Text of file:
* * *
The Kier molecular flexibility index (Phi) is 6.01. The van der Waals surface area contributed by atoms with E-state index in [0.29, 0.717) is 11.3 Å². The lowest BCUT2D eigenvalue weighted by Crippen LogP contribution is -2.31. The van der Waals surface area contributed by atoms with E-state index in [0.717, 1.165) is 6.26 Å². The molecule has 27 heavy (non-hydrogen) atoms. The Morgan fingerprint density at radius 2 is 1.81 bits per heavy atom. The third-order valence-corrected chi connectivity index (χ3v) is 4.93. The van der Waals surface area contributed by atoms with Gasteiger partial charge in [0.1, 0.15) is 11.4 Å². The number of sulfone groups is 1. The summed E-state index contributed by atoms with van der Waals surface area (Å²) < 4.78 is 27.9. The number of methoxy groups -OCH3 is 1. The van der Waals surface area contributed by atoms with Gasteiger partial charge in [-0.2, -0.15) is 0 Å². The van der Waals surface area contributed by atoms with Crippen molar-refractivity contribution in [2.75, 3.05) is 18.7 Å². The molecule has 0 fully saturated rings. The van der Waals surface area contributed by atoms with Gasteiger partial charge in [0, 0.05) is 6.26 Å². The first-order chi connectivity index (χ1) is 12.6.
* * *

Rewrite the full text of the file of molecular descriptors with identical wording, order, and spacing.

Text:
The Kier molecular flexibility index (Phi) is 6.01. The van der Waals surface area contributed by atoms with E-state index in [0.29, 0.717) is 11.3 Å². The lowest BCUT2D eigenvalue weighted by Crippen LogP contribution is -2.31. The van der Waals surface area contributed by atoms with E-state index in [0.717, 1.165) is 6.26 Å². The molecule has 27 heavy (non-hydrogen) atoms. The Morgan fingerprint density at radius 2 is 1.81 bits per heavy atom. The third-order valence-corrected chi connectivity index (χ3v) is 4.93. The van der Waals surface area contributed by atoms with Gasteiger partial charge in [0.1, 0.15) is 11.4 Å². The number of sulfone groups is 1. The summed E-state index contributed by atoms with van der Waals surface area (Å²) < 4.78 is 27.9. The number of methoxy groups -OCH3 is 1. The van der Waals surface area contributed by atoms with Gasteiger partial charge in [-0.2, -0.15) is 0 Å². The van der Waals surface area contributed by atoms with Crippen molar-refractivity contribution in [2.75, 3.05) is 18.7 Å². The molecule has 0 fully saturated rings. The van der Waals surface area contributed by atoms with Gasteiger partial charge in [0, 0.05) is 6.26 Å². The first-order chi connectivity index (χ1) is 12.6.